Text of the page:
As the 2008 electoral calendar moves inexorably from primary season to the climactic partisan battle of the fall, both parties prefer to ignore the painful reality of a narrowly divided electorate and to consider their candidates in the light of false nostalgia.
Democrats view Barack Obama as a youthful savior in the mode of John F. Kennedy or the Bill Clinton of 16 years ago — a handsome political magician who will electrify the country and sweep to overwhelming victory.
Republicans look at John McCain and sigh, worried that he can't measure up to the idolized Reagan — who came riding out of the West with a rock-solid record, united all conservatives, and instantly established a durable right-wing majority.
Such "recollections" amount to a sad example of political veterans rhapsodizing over their youthful adventures while embellishing, or misremembering, the truth about the past.
The 43-year-old Kennedy fell far short of soaring victory in 1960 — beating the charismatically challenged Richard Nixon by the narrowest of margins (49.7% of the popular vote to 49.5%). Clinton also failed to win a majority of his fellow citizens, not once but twice: Thanks to Ross Perot's third-party ego trips, he won the White House with only 43% of the vote in 1992 and 49.2% in 1996.
As for Reagan, he similarly benefited from a third-party candidacy (by the now-forgotten John Anderson) and won his famous landslide victory over the deeply unpopular Jimmy Carter with only 51% of the vote (the same percentage earned by the controversial George W. Bush in 2004). Moreover, Reagan bore far more resemblance to McCain than today's purist conservatives want to acknowledge: as one of the oldest newly elected presidents (only two years younger than McCain's would-be inauguration age of 72) and a pragmatist whose gubernatorial record in California (signing a bill to legalize abortion, raising taxes to cover deficits) offended right-wing ideologues.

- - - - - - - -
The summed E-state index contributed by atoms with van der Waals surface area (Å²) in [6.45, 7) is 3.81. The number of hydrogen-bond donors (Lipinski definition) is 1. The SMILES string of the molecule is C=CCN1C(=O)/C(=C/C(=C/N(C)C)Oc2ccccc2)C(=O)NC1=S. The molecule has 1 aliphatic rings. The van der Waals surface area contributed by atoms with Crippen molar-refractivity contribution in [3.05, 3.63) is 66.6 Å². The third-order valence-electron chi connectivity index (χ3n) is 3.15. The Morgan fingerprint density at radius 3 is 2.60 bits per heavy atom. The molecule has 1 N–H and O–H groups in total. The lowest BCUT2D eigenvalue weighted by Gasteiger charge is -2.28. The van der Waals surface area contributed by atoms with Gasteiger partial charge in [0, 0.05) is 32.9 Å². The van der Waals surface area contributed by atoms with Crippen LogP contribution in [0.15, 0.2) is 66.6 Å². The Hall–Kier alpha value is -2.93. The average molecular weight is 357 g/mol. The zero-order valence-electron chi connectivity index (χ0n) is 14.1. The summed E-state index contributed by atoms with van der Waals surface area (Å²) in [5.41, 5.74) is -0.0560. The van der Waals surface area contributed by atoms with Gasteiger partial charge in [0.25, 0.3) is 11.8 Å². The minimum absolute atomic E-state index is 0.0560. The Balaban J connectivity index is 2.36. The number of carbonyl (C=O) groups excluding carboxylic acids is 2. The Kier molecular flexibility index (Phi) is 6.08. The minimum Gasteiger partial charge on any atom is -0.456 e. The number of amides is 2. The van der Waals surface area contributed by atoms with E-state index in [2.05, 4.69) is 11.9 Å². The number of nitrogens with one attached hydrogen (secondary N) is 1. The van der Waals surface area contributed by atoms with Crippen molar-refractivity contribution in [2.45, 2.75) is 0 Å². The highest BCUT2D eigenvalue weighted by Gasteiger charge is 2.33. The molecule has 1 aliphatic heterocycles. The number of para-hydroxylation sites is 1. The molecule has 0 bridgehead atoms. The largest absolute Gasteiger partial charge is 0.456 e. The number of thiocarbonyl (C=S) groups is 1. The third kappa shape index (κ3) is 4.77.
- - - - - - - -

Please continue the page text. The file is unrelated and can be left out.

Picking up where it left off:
An enduring deadlock
The fact that even political heroes such as Reagan, Kennedy and Clinton failed to win resounding majorities shouldn't undermine their reputations as supremely gifted campaigners. Yet even these vote-getting superstars couldn't shatter the deadlock that has afflicted presidential politics for nearly a half-century.
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